Embracing Powerlessness, prt. 2
In my previous post I tried to clearly show that the path to peace is to embrace powerlessness. I showed that we have very little power over most of the things we care most deeply about. The question is how do we actually embrace powerlessness? The answer is as common as it is profound: by acting powerless.
Gestalt Therapy uses a technique called “acting as if.” This is where the therapist tells the client to act as if he/she is already the person he/she wishes to be. If he struggles to speak to women, he should act for a while like men act who do not struggle to speak to women. If she struggles with confidence, she should act like women who have confidence. This is what is often called, “fake it ’til you make it.”
If what I wrote yesterday is true, and we actually are powerless over a great deal of our lives, then the sooner we embrace this the better. And the way we embrace powerlessness is by acting powerless. I meditate regularly in order to practice powerlessness. In meditation, I cease all activity. Not only do I stop moving and working, but I also stop ruminating. I intentionally try to stop all the things which I normally define as myself, because it is that self that thinks it is powerful and in control. I intentionally stop trying to solve problems, “make an impact,” “fix” things and people, and change my corner of the world. For twenty to forty minutes a day, I live in awareness of the reality that I actually have precious little power (you might prefer the word “control”).
Meditating is like every other discipline. It is a practice that allows you to become what you cannot become by effort alone. For example, you can sit for 40 minutes a day saying, “I am powerless, I am powerless, I am powerless,” but it will not work like meditating will work. Why? Because in saying this to yourself, you are exercising the power of persuasion. You cannot become convinced that you cannot and don’t have to change the world while working so hard to change your little corner of it. In order to learn powerlessness, you must become powerless for a time. In meditation you simply stop trying to do all of these things and you learn the limits of your own power. You learn how well the world goes on without you (which brings greater humility). You learn how many of your fears, words, actions, and emotions are in vain; how meaningless is so much of your running around frantically trying to fix things.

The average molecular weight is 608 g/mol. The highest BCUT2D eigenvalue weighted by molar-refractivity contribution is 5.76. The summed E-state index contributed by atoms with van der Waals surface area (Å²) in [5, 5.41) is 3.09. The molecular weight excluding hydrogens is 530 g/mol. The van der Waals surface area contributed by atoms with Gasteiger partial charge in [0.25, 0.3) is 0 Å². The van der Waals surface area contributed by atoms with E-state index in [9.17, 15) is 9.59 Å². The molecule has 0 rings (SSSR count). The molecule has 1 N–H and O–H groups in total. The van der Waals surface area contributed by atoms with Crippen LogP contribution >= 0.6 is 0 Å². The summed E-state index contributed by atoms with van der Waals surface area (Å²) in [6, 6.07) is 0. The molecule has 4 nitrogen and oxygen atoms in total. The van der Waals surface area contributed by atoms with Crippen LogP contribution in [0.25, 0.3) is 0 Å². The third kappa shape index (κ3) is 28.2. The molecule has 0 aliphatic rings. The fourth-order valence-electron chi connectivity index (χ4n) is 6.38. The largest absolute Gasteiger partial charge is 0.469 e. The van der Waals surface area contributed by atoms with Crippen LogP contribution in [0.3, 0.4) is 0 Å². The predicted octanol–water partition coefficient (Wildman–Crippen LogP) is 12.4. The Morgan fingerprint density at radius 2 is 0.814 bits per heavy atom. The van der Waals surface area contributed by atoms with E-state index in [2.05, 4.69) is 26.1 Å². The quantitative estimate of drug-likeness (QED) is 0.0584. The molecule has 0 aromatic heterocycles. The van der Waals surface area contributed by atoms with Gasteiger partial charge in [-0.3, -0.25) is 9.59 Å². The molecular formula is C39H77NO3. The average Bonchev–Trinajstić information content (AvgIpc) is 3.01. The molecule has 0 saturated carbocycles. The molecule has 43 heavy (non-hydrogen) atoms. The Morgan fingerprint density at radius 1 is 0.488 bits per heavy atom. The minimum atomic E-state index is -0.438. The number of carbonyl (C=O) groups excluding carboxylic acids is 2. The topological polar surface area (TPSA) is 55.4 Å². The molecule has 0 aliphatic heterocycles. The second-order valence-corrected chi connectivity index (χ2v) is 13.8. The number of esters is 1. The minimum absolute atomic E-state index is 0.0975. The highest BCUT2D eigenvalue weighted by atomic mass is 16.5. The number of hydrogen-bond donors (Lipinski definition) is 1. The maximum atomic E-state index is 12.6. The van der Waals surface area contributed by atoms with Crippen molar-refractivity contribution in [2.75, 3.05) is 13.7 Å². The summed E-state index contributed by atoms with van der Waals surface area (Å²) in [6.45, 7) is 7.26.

Just like you do not practice piano in order to become a great practicer, but rather a great player, in the same way you do not practice meditation in order to become a great meditator. You practice meditation because it equips you to respond peacefully in situations where you cannot now respond peacefully. And the reason you cannot do it now is because on a very primal level you still believe that with just a little more arm-twisting (yours, or someone else’s — it hardly matters) you will be able to fix things. If you will ever rid yourself of this belief, you must start “acting as if” you already believe it. That means being still and being quiet — willingly giving up the exercise of power for set periods of time.
Behavior must proceed out of stillness and peace in order to be non-neurotic. When behavior proceeds out of anxiety, fear, anger, etc., we are actually just trying to make the world according to our liking. Of course this is impossible, but still we try. To act non-neurotically we must learn to do everything we do simply because it is good and brings us joy, not out of our own needs for approval, validation, acceptance, power, love, or anything else.
As we learn to embrace our powerlessness, we discover the true power that we have, and it is both far superior to, and much scarier than, any power we could ever have to change the world or other people. I will explore our real power in my next post.